A chess game is a confrontation between two partners. The struggle is going on not only at the board, but between their identities. Mistakes are inevitable, and the one who manages to keep his cool has higher chances of winning.

First of all, you should feel confident at the board. I mean real confidence, concentration, being sure you can play well, right posture, not some freaky “death stares” or “arm-wrestler’s handshakes”. If your opponent feels you are faking it, he will become more motivated to win.

Secondly, never blame yourself for blunders (“ok, I’m a bit better now, but I would have won already had I played 25.Nf6…”) during the game. Otherwise you may become so obsessed with it you will make matters even worse. Take the game as it is, re-consider the evaluation of the position and try to play on calmly, as if nothing unexpected has happened.

Thirdly, it’s a great idea to try to lure your opponent into the type of positions he likes least of all. He will both be irritated (and that increases the probability of making a mistake) and outplayed (since he generally doesn’t know how to handle such positions).

Never resign too early and keep defending bitterly and tenaciously. A lot of totally lost positions have been saved even against world class players. When you are on the other side of this situation (i.e. winning), never relax until the game score sheet is signed in your favor. Otherwise you may see your lovely 1-0 turn into ½-½, or even into an ugly 0-1.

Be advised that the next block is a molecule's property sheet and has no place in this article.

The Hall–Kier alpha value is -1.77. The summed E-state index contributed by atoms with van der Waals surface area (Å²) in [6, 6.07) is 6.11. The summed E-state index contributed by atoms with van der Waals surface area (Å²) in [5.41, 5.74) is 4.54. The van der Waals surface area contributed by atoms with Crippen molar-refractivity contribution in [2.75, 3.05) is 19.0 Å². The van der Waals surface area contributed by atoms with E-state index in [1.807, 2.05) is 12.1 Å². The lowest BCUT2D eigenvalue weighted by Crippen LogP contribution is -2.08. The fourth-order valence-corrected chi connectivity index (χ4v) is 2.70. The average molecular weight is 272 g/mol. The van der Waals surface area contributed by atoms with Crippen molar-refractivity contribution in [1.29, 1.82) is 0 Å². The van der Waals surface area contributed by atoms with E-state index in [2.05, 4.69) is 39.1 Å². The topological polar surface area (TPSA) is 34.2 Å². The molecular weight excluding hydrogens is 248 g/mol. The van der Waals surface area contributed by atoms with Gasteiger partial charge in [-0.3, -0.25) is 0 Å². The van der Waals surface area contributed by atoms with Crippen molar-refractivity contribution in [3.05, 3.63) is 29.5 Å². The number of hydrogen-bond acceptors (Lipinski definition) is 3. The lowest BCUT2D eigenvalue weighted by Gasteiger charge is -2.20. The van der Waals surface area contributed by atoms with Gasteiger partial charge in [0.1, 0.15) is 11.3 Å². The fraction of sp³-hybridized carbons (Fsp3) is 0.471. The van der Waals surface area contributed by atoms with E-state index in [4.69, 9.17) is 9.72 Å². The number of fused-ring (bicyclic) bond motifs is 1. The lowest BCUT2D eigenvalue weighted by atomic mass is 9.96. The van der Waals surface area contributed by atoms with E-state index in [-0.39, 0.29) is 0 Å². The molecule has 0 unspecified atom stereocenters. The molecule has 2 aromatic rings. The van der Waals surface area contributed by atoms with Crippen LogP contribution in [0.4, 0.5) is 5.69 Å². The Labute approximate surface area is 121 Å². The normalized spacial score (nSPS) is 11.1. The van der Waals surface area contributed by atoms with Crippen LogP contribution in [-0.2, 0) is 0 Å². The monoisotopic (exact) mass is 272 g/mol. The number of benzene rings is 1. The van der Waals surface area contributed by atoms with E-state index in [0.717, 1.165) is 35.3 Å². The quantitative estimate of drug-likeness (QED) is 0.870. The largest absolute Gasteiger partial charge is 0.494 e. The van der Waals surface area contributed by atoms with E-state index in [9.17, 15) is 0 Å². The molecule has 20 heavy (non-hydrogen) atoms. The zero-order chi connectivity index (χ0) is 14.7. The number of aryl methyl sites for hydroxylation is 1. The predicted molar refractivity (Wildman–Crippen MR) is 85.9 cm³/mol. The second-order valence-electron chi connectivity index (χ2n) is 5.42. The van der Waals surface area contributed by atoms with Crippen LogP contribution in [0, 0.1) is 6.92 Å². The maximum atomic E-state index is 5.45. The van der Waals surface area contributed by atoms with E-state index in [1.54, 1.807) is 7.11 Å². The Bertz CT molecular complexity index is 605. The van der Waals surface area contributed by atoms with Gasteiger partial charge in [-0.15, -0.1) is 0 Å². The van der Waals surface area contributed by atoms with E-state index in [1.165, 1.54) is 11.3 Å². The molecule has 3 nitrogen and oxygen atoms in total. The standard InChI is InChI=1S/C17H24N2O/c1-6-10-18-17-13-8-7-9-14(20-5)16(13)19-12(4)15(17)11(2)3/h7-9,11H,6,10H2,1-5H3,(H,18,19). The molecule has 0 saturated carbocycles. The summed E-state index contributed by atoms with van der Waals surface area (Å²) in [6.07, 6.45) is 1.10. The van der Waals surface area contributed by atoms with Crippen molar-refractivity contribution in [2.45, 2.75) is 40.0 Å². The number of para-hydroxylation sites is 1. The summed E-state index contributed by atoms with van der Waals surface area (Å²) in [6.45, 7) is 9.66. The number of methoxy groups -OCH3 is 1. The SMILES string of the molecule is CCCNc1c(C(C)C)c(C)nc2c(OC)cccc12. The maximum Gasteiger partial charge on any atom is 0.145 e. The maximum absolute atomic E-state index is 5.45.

These are the main rules of chess psychology, not to mention “the Dark Side” – how to suppress your opponent and make him lose comfort and confidence. Since I am neither practicing nor advocating the usage of such foul play, we won’t be discussing it in this article.


Equanimity (detachment with results)

The other answers are good, but I feel that they miss one fundamental, critical aspect of Stress Management in any field or situation.

It can be captured in one word: Equanimity. Or, in other words, detachment with results. You should try to make yourself as unconcerned as possible with the result of your game / match / tournament.

This is by far the most effective way of dealing with stress in any situation, whether related to chess or otherwise. Furthermore, if this is not done, that is, if there is a lot of attachment with, and concern about the results, no amount of breathing or walking will reduce the stress with any degree of significance.

The following three verses from the Bhagvad Gita (a Hindu scripture) perfectly summarise the attitude that you need to have. They frequently help me in dealing with stress / anxiety / concern in my own life.

  1. कर्मण्येवाधिकारस्ते मा फलेषु कदाचन | मा कर्मफलहेतुर्भूर्मा ते सङ्गोऽस्त्वकर्मणि || 2.47 ||

English Translation: You have a right to perform your prescribed duties, but do not consider yourself entitled to the fruits of your actions. Never consider yourself to be the cause of the results of your activities, nor be attached to inaction.

Swedish Translation: Din omsorg gälle gärningen allena, och ej din gärnings frukter; — låt ej dessa förleda dig att handla, eller fjättra din höga själ i dådlöshetens band!

  1. दु:खेष्वनुद्विग्नमना: सुखेषु विगतस्पृह: | वीतरागभयक्रोध: स्थितधीर्मुनिरुच्यते || 2.56 ||